Afghanistan ranks worst of 177 countries in terms of the status of women, according to this year’s Women, Peace and Security (WPS) Index launched today in New York.
Denmark leads the 2023 rankings as the top country to be a woman, scoring more than three times higher than Afghanistan at the bottom. Yemen ranks second lowest and the Central African Republic is third in the global listing.
The Index finds that societies where women are doing well are also more peaceful, democratic, prosperous, and better prepared to adapt to the impacts of climate change, according to the fourth edition of the report.
The WPS Index, published by Georgetown University’s Institute for Women, Peace and Security (GIWPS) and the Centre on Gender, Peace and Security at the Peace Research Institute Oslo, draws on recognized data sources to measure women’s inclusion, justice and security in 177 countries. The WPS Index uses 13 indicators to measure women’s status, ranging from education and employment to laws and organized violence.
The United States ranks 37th this year, scoring similarly to Slovenia, Bulgaria and Taiwan in the second quintile.
“With its scores, rankings, and robust data, the WPS Index offers a valuable tool for people working on issues of women, peace, and security,” said Elena Ortiz, the lead author of the WPS Index. “Policymakers can use it to pinpoint where resources are needed. Academics can use it to study trends within indicators and across regions. Journalists can use it to give context and perspective to their stories. And activists can use it to hold governments accountable for their promises on advancing the status of women.”
All of the bottom 20 countries on this year’s Index have experienced armed conflict between 2021 and 2022. In most of these countries, more than half of women live in close proximity to conflict.
“Since 2021, Afghanistan has ranked the worst in the world to be a woman. Afghan women wake up each day to no jobs, no education and no autonomy over their lives. This report should serve as a wakeup call to world leaders that that all Afghanistan’s women are imprisoned,” said Torunn L. Tryggestad, Director of the Peace Research Institute Oslo’s Centre for Gender, Peace and Security.
The WPS Index underscores how inconsistent countries can be in terms of women’s wellbeing. For example, Vietnam ranks 24th on women's security but 154th on justice for women. All countries have room for improvement and our Index helps identify where women are facing disadvantages and where action is needed.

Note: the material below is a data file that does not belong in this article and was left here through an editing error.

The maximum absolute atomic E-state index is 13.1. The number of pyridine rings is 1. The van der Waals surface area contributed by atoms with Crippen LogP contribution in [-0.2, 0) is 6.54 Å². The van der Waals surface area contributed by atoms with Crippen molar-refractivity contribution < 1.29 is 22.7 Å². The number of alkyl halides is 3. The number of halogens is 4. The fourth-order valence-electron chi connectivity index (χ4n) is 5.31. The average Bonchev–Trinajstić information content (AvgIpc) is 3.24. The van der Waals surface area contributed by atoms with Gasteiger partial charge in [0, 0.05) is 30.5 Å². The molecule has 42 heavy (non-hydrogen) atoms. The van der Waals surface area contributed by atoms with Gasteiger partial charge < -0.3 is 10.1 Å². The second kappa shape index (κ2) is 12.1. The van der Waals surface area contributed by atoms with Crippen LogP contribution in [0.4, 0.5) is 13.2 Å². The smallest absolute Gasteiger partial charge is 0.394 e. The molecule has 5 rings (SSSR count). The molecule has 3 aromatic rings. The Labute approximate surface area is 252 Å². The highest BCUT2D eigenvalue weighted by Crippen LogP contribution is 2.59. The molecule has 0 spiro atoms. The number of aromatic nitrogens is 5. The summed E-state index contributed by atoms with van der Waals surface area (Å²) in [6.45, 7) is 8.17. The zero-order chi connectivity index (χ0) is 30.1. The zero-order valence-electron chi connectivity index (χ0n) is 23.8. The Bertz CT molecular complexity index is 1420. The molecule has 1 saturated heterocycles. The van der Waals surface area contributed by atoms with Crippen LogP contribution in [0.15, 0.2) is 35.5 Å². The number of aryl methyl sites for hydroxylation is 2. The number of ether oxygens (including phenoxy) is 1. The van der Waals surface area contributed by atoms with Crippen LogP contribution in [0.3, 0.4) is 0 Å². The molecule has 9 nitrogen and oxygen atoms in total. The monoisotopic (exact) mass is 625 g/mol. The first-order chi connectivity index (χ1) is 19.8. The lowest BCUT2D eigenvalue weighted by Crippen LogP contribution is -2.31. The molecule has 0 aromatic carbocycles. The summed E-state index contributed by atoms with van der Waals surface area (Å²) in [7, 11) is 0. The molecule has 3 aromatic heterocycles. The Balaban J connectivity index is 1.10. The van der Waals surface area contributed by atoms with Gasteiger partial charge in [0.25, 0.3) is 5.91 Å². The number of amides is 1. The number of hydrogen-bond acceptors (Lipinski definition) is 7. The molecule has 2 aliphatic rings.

The fourth edition of the WPS Index also offers subnational analysis of Colombia with WPS Index scores calculated at the provincial level. Despite the 2016 Peace Agreement, two thirds of Colombian women live within 50 kilometers of conflict. Provinces most affected by conflict and those with higher Indigenous and Afro-Colombian populations tend to score lower on the WPS Index.
“The world is enveloped in a growing number of conflicts. At the same time there is a rise in authoritarianism targeted to pushing back women’s progress. The Index reminds us that there is a direct correlation between the wellbeing of women and the wellbeing of nations. Investments in advancing gender equality are also investments in peace, security and prosperity,” said Ambassador Melanne Verveer, Executive Director of the Georgetown Institute for Women, Peace and Security.
The WPS Index report is funded by the Norwegian Ministry of Foreign Affairs.
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Georgetown University’s Institute for Women, Peace and Security seeks to promote a more stable, peaceful, and just world by focusing on the important role women play in preventing conflict and building peace, growing economies, and addressing global threats like climate change and violent extremism. We engage in rigorous research, host global convenings, advance strategic partnerships, and nurture the next generation of leaders. Housed within the Walsh School of Foreign Service at Georgetown, the Institute is headed by the former U.S. Ambassador for Global Women’s Issues, Melanne Verveer.
The PRIO Centre on Gender, Peace and Security is a resource hub for gender research at the Peace Research Institute Oslo. The Peace Research Institute Oslo (PRIO) conducts research on the conditions for peaceful relations between states, groups and people. Its researchers seek to understand the processes that bring societies together or split them apart. PRIO’s Director also presents his own shortlist for the Nobel Peace Prize each year, something based on his own assessment. Founded in 1959, PRIO is an independent research institution known for its effective synergy of basic and policy-relevant research.